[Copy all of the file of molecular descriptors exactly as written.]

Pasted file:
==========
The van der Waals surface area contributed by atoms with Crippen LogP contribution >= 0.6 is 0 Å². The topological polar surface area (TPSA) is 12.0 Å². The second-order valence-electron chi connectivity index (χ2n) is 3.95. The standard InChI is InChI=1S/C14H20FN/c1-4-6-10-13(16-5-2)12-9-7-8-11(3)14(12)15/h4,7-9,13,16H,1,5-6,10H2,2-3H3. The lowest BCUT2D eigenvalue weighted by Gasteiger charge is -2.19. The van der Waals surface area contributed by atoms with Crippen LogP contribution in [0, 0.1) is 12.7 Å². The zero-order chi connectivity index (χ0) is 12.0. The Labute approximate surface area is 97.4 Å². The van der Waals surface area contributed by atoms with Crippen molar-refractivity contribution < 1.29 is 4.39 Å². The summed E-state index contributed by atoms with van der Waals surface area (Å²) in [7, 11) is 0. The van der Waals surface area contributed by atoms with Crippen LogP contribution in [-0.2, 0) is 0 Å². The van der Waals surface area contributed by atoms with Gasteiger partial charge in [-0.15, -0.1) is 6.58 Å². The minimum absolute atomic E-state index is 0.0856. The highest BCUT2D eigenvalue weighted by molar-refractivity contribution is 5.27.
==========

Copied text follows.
The van der Waals surface area contributed by atoms with Crippen LogP contribution >= 0.6 is 0 Å². The topological polar surface area (TPSA) is 12.0 Å². The second-order valence-electron chi connectivity index (χ2n) is 3.95. The standard InChI is InChI=1S/C14H20FN/c1-4-6-10-13(16-5-2)12-9-7-8-11(3)14(12)15/h4,7-9,13,16H,1,5-6,10H2,2-3H3. The lowest BCUT2D eigenvalue weighted by Gasteiger charge is -2.19. The van der Waals surface area contributed by atoms with Crippen LogP contribution in [0, 0.1) is 12.7 Å². The zero-order chi connectivity index (χ0) is 12.0. The Labute approximate surface area is 97.4 Å². The van der Waals surface area contributed by atoms with Crippen molar-refractivity contribution < 1.29 is 4.39 Å². The summed E-state index contributed by atoms with van der Waals surface area (Å²) in [7, 11) is 0. The van der Waals surface area contributed by atoms with Crippen LogP contribution in [-0.2, 0) is 0 Å². The van der Waals surface area contributed by atoms with Gasteiger partial charge in [-0.15, -0.1) is 6.58 Å². The minimum absolute atomic E-state index is 0.0856. The highest BCUT2D eigenvalue weighted by molar-refractivity contribution is 5.27.